Malicious Router Log-Ins Soar Tenfold in Botnet Battle

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Home users are being urged to ensure their routers are adequately protected after experts revealed a tenfold spike in brute force log-in attempts.

Trend Micro’s latest research, Worm War: The Botnet Battle for IoT Territory, describes a threat landscape in which rival cyber-criminals are competing against each other in a race to compromise as many devices as possible, to conscript into botnets.

The vendor claimed that automated log-in attempts against routers rose from 23 million in September to nearly 249 million attempts in December 2019. As recently as March this year, it detected almost 194 million brute force logins.

The report also revealed an uptick in routers attempting to open telnet sessions with other devices. As telnet is unencrypted it’s a favorite way for hackers or their botnets to sniff user credentials and therefore infect more routers or IoT devices.

Nearly 16,000 devices attempted to open telnet sessions with other IoT devices in a single week in mid-March, according to Trend Micro data.

The report warned that these mass compromises could cause serious disruption for home networks at a time when many global users are being forced to work and study from home.

Aside from performance issues, if a compromised router subsequently carries out cyber-attacks as part of a botnet, its associated IP address could end up being blacklisted, cutting off users from their corporate network and other key parts of the internet.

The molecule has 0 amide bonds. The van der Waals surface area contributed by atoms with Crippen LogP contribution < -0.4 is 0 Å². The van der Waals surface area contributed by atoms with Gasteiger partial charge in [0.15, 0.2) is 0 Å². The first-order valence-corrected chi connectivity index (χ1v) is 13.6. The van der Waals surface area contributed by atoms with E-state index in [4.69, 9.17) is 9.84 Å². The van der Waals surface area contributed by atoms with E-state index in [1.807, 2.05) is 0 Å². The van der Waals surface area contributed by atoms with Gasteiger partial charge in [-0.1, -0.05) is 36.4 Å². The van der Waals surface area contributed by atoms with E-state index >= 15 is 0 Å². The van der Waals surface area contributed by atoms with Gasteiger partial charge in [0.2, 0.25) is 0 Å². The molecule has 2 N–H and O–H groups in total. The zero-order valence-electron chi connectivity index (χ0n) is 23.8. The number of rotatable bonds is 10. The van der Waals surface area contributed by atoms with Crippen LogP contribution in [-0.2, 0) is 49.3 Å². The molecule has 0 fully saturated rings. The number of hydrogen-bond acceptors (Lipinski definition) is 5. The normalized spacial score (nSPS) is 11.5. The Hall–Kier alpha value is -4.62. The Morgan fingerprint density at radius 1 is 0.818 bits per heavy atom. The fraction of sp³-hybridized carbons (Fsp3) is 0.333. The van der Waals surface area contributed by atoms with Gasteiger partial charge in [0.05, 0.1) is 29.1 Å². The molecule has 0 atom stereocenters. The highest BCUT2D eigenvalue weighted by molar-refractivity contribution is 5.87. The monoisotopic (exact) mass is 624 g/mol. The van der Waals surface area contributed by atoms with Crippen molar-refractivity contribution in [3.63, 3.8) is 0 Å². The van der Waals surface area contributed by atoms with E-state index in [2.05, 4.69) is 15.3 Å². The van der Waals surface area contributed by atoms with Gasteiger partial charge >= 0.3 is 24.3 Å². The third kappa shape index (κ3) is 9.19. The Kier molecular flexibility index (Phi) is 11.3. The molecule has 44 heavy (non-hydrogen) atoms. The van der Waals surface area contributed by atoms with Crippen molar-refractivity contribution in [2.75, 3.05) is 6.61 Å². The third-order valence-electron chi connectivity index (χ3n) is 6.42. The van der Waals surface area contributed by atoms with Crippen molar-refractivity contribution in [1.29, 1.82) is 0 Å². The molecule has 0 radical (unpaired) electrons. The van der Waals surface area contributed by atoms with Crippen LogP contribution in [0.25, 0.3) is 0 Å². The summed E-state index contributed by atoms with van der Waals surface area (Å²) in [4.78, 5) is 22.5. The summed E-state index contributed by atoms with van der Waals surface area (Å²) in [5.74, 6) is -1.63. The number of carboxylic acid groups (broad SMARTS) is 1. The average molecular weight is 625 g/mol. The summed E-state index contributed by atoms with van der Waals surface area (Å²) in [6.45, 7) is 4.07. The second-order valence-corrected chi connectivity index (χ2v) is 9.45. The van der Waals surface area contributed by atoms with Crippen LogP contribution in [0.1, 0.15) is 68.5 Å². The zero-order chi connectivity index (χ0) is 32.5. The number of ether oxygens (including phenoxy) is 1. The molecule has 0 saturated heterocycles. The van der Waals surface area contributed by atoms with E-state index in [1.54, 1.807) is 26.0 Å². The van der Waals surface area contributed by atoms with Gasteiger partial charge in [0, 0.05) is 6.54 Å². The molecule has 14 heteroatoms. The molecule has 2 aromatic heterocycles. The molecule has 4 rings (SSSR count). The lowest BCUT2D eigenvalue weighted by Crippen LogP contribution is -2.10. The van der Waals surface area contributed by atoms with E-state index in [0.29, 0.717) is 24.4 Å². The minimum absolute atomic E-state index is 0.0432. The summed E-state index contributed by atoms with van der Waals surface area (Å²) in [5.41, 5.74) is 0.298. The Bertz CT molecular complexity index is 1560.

The “worm wars” described by Trend Micro also have a wider impact on the security of the connected world, according to principal security strategist, Bharat Mistry.

“Home routers and consumer grade IoT devices continue to be easy pickings for hackers. The potential for mass scale and geographic distribution of compromised devices allows cyber-criminals to create powerful botnets that can cripple victim organizations,” he told Infosecurity.

“Compromised devices are the foot soldiers for lucrative attack campaigns and have sparked a war between cyber-criminals competing to take over as many routers as they can.”

Botnets are typically used in DDoS campaigns or rented out by cyber-criminals for other purposes such as to obfuscate the location of attackers.

The report urged home users to use a strong router password and stay on the latest firmware version, alongside log monitoring and other measures.

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